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Face masks made 'little to no difference' in preventing COVID, study claims

The review also compared the results of studies comparing the effectiveness of medical or surgical masks to N95 masks, which are largely thought to be more effective

Covid-19 mask
Covid-19 mask | Shutterstock

February 14, 2023 6:36pm

Updated: February 15, 2023 8:56am

A new scientific review suggests that wearing face masks may have done little to nothing to prevent the spread of COVID-19, according to a new study led by several scientists and dozens of randomized controlled trials. 

Led by 12 researchers from esteemed universities around the world and published by Cochrane Library, the review analyzed the findings of 78 randomized controlled trials to determine whether face masks and washing your hands could lower the risk of spread of respiratory viruses. 

The review found that “wearing a mask may make little to no difference in how many people caught a flu-like illness/COVID-like illness (nine studies; 276,917 people); and probably makes little or no difference in how many people have flu/COVID confirmed by a laboratory test (six studies; 13,919 people).”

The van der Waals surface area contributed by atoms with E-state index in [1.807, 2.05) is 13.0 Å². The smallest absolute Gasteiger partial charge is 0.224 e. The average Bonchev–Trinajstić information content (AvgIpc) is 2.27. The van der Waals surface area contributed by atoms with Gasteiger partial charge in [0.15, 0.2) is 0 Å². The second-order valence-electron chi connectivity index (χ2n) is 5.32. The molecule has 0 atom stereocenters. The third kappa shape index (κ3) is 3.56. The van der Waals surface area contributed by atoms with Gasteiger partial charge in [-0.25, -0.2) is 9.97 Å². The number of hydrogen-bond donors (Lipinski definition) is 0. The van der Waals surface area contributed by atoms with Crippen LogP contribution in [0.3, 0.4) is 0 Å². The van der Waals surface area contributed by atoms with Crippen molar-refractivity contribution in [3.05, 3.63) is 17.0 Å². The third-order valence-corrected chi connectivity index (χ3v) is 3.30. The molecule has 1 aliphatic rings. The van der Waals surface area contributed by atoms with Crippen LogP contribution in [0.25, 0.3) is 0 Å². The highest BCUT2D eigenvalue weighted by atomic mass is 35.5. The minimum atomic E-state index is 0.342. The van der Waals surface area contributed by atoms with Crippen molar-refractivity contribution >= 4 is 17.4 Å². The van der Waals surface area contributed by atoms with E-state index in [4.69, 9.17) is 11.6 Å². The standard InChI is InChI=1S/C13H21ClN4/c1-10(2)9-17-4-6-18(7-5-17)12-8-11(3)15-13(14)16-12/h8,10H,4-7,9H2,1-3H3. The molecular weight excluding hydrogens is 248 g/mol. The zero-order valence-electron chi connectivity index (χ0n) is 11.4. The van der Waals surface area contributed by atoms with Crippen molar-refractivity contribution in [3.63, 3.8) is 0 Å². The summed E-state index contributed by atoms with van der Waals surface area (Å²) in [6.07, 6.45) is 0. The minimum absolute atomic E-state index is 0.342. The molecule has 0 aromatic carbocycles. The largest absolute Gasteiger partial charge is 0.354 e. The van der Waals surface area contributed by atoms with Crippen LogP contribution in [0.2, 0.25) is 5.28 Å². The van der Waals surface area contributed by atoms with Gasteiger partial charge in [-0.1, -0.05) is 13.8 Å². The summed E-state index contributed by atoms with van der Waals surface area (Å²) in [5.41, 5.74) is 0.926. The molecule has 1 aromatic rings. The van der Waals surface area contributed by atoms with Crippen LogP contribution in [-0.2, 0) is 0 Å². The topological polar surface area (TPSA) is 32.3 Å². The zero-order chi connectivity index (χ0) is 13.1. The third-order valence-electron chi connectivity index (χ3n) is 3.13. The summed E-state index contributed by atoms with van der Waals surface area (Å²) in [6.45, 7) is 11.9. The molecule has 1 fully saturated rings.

The study found that “wearing N95/P2 respirators probably makes little to no difference in how many people have confirmed flu (five studies; 8407 people); and may make little to no difference in how many people catch a flu-like illness (five studies; 8407 people), or respiratory illness (three studies; 7799 people).”

The 78 randomized controlled trials studied look at participants from all income levels. The studies were mostly conducted during the H1N1 flu pandemic in 2009, non-epidemic flu seasons, epidemic flu seasons, and the COVID-19 pandemic. 

The Centers for Disease Control and Prevention (CDC) changed its mask requirements throughout the course of the pandemic. Initially, the agency claimed that masks were not necessary. However, in 2020, it began to request that all Americans should mask up, with then-CDC Director Robert Redfield calling them “the most important, powerful public health tool we have.”